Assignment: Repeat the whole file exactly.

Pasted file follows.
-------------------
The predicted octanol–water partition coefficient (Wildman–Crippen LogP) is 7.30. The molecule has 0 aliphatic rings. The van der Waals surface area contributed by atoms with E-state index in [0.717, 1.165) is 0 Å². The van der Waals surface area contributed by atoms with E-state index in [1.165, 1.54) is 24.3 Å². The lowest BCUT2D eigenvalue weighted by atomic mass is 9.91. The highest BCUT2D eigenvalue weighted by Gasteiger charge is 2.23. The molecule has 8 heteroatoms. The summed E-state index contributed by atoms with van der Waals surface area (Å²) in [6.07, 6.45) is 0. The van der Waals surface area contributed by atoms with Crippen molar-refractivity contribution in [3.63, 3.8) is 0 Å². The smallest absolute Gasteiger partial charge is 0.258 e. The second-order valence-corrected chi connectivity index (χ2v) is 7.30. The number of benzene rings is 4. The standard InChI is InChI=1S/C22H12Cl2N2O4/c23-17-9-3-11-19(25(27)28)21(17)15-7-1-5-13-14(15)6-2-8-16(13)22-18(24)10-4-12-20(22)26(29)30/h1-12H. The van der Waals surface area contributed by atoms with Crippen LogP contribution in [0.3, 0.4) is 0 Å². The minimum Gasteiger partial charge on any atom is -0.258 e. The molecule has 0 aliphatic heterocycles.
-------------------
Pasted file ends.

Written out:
The predicted octanol–water partition coefficient (Wildman–Crippen LogP) is 7.30. The molecule has 0 aliphatic rings. The van der Waals surface area contributed by atoms with E-state index in [0.717, 1.165) is 0 Å². The van der Waals surface area contributed by atoms with E-state index in [1.165, 1.54) is 24.3 Å². The lowest BCUT2D eigenvalue weighted by atomic mass is 9.91. The highest BCUT2D eigenvalue weighted by Gasteiger charge is 2.23. The molecule has 8 heteroatoms. The summed E-state index contributed by atoms with van der Waals surface area (Å²) in [6.07, 6.45) is 0. The van der Waals surface area contributed by atoms with Crippen molar-refractivity contribution in [3.63, 3.8) is 0 Å². The smallest absolute Gasteiger partial charge is 0.258 e. The second-order valence-corrected chi connectivity index (χ2v) is 7.30. The number of benzene rings is 4. The standard InChI is InChI=1S/C22H12Cl2N2O4/c23-17-9-3-11-19(25(27)28)21(17)15-7-1-5-13-14(15)6-2-8-16(13)22-18(24)10-4-12-20(22)26(29)30/h1-12H. The van der Waals surface area contributed by atoms with Crippen LogP contribution in [0.3, 0.4) is 0 Å². The minimum Gasteiger partial charge on any atom is -0.258 e. The molecule has 0 aliphatic heterocycles.